Coffee in general is a labor-intensive product to cultivate, harvest and process. Extra care to maintain a standard of quality on the farm and through the finalization processes requires additional time and effort. Coffee experts in producing countries estimate that the amount of labor required to produce a pound of coffee is 2.2 hours. Even at commodity price levels of $1.00, pressure to have labor costs low is intense. At current prices, which have decreased far below the average cost of production, labor costs are being driven down even further ("Fighting", 13).

There is some good that Starbucks adheres to. Starbucks also markets "fair trade certified coffee" that makes sure that "farmers who grew the coffee received a premium price above the prevailing market prices," which helps them have a better quality of life ("Fair Trade"). This in itself notes that the company is concerned about its international policies. Yet it reminds one of one of many students in a school, who are generally nice kids and by senior year learn that there are other people in their grade instead of those in their crowd, yet are still torn between being popular and breaking out of their familiar group of friends. Ultimately, it is an excuse that they use to justify their reasons for their ignorance. It is common knowledge that a company, or a person, has reached full maturity once they can change these comfortable habits and explore broader horizons.

There is yet another American company known to use child slave labor. M&M/Mars Inc. has often employed harvest of cocoa beans for their chocolate from the Ivory Coast. Most of these cocoa beans come from the poor West African coast. Child slave labor has increased because of such low prices in the cocoa industry in the past few years. Cocoa farmers now receive about one cent in exchange for a candy bar. Due to this insufficient payment method, cocoa growers have been forced to cut their labor costs, thus in turn causing them to utilize child slave labor. These ridiculously low prices mean that cocoa farmers and children endure intense suffering. Meanwhile, M&M/Mars benefits from the low cocoa prices and lower raw material costs ("In Ecuador", 9).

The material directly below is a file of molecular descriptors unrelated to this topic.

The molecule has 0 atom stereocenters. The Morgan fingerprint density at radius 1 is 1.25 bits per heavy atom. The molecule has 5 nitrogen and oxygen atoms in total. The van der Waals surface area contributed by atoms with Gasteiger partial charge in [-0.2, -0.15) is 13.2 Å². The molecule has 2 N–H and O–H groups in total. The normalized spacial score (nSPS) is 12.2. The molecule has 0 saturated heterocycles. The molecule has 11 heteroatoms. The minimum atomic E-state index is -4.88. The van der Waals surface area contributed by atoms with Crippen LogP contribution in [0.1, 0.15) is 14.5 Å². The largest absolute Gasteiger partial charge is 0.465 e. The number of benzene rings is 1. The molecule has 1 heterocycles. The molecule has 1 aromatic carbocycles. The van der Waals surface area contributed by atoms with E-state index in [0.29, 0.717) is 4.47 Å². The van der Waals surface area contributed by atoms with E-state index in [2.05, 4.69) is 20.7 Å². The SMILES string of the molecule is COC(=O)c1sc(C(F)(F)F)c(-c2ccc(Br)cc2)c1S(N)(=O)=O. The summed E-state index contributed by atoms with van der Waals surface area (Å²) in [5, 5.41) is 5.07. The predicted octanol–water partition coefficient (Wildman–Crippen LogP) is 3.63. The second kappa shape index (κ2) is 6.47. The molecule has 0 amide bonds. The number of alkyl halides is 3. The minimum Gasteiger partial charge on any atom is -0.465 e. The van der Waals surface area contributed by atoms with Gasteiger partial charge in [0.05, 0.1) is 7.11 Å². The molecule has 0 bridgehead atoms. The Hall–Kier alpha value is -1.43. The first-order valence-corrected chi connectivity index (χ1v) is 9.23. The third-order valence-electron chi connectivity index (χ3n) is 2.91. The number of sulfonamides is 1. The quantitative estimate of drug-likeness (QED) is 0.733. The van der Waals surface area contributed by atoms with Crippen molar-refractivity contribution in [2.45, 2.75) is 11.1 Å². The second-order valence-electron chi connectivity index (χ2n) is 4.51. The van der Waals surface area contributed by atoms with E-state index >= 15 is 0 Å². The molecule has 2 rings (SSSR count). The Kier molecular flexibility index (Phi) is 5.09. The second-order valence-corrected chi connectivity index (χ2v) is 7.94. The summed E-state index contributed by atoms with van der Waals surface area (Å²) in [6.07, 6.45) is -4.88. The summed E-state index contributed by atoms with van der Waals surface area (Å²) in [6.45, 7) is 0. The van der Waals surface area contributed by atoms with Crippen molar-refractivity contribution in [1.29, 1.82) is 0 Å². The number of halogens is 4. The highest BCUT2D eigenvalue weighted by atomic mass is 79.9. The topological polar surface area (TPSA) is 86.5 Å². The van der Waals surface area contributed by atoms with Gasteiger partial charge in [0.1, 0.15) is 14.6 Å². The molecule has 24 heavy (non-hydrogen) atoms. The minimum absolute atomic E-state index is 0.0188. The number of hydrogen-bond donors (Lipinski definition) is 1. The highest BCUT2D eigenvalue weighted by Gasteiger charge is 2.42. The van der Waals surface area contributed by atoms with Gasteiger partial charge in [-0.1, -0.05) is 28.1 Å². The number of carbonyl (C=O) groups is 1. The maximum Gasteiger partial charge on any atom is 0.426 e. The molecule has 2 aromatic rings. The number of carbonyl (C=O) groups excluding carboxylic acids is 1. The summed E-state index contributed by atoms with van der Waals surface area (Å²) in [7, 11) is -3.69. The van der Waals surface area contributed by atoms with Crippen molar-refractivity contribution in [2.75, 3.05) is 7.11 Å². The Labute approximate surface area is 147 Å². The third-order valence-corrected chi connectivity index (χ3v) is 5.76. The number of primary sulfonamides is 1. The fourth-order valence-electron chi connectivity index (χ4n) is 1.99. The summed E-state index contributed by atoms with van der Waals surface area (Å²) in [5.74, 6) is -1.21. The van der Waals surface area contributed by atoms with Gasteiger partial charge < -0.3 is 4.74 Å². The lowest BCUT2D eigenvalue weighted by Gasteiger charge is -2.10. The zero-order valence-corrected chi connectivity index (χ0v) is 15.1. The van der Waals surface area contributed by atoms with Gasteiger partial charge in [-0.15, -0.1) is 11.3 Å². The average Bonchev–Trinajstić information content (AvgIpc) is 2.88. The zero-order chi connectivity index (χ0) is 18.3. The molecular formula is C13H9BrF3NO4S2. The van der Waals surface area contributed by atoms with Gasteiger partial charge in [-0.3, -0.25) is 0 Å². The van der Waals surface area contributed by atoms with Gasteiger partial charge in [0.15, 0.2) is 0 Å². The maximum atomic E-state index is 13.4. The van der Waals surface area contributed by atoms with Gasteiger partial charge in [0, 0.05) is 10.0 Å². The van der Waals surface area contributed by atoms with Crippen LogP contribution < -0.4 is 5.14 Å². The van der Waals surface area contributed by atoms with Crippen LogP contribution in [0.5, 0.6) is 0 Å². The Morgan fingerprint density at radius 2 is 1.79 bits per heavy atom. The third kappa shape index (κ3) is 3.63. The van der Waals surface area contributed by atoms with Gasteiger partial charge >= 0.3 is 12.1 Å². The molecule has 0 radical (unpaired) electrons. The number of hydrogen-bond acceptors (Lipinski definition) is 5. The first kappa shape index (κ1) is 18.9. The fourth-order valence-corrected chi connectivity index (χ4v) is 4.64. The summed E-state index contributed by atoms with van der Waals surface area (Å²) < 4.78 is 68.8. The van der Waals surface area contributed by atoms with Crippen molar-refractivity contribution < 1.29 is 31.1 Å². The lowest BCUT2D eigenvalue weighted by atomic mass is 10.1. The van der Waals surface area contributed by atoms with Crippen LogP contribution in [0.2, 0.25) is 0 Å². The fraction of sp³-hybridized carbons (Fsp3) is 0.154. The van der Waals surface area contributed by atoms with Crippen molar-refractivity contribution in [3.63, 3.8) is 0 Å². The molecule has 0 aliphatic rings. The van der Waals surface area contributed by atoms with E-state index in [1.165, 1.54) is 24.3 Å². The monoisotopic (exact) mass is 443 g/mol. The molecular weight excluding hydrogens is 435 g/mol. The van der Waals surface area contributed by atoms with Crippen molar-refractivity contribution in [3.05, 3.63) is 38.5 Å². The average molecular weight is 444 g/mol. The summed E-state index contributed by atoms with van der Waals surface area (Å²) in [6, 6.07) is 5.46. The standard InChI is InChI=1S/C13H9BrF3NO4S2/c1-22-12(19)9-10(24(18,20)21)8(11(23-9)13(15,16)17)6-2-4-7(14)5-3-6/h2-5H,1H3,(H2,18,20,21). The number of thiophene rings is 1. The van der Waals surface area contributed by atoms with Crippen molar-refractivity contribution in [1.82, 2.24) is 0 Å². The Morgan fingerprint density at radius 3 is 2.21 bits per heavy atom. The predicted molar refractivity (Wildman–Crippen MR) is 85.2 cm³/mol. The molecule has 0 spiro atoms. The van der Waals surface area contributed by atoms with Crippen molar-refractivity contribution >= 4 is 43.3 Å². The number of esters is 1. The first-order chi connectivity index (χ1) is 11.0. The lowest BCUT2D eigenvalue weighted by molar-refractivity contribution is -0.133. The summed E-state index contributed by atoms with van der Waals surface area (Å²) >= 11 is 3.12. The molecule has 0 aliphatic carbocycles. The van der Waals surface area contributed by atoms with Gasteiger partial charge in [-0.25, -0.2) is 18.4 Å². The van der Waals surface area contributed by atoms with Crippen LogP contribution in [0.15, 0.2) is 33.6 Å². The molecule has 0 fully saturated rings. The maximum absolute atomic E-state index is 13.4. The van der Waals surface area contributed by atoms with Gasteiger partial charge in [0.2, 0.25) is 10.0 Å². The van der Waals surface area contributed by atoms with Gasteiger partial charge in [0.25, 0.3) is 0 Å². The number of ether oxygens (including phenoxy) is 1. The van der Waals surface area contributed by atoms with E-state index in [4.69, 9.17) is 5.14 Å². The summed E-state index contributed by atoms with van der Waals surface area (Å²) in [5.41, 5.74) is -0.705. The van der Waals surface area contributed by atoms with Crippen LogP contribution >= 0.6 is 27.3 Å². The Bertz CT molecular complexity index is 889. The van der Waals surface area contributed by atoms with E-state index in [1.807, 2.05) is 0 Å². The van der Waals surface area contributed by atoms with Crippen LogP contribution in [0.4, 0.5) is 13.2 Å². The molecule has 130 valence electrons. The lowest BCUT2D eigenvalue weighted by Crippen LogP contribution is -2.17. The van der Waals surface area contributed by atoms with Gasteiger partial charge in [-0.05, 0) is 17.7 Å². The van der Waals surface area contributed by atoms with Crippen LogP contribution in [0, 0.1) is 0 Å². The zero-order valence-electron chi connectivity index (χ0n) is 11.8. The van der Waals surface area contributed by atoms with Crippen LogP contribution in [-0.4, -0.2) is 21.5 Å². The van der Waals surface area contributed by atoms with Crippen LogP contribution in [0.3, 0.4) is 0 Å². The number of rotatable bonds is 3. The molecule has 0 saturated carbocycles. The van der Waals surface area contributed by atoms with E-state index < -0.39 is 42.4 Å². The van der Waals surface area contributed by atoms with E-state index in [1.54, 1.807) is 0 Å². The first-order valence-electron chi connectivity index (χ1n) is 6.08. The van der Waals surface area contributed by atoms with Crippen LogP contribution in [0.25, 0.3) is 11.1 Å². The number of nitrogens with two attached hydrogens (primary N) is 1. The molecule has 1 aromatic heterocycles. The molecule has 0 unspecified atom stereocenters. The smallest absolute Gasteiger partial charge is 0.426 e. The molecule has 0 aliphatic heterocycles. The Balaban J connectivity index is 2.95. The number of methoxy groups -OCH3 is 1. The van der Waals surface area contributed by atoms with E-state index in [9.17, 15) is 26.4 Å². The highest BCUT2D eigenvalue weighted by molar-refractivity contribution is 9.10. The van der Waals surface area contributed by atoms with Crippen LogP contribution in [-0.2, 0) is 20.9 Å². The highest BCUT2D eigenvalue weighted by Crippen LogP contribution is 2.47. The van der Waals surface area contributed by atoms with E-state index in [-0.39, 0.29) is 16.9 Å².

M&M/Mars Inc. and other companies comprising the general chocolate industry have agreed to take small measures decreasing this exploitative cruelty. They have released a Protocol and Joint Statement. However, their plan does not include a guarantee for fair wages for adults. If M&M/Mars Inc. would become Fair Trade Certified, it would greatly correct the situation. Being Fair Trade Certified allows a minimum price per pound and disallows child and forced labor. Fair Trade Certified products are widely available in Europe, but in the US. Fair Trade specifies that chocolate producers must be small farmers. A majority 90% of all cocoa worldwide is made by small private farmers who own twelve acres or less ("In Ecuador", 10). Fair Trade is therefore quite possible and readily available for most of world's cocoa producers. M&M/Mars has the capability to improve the world's overall plight by enacting Fair Trade Certification. It is the fourth largest private company in the US, controls up to 17% of the US chocolate market, and is the leader of the $13 billion chocolate industry.

All three companies, Wal-Mart, Starbucks, and M&M/Mars are involved in unfair exploitation of young children in third-world countries. It is sad to see such derogatory and medieval treatment thrives in our world. Demanding Fair Trade Certification and writing/sending petitions to various companies like those described above will hopefully force them to stop these practices. Slavery will continue to exist in the US until it is dealt with as a main priority and countered for good. Until people rate it as the most pressing current issue, there will be no effective end.

Sources Used:


Available online at http://ihscslnews.org/

Immaculata Child Slave Labor News
Immaculata High School, Somerville, NJ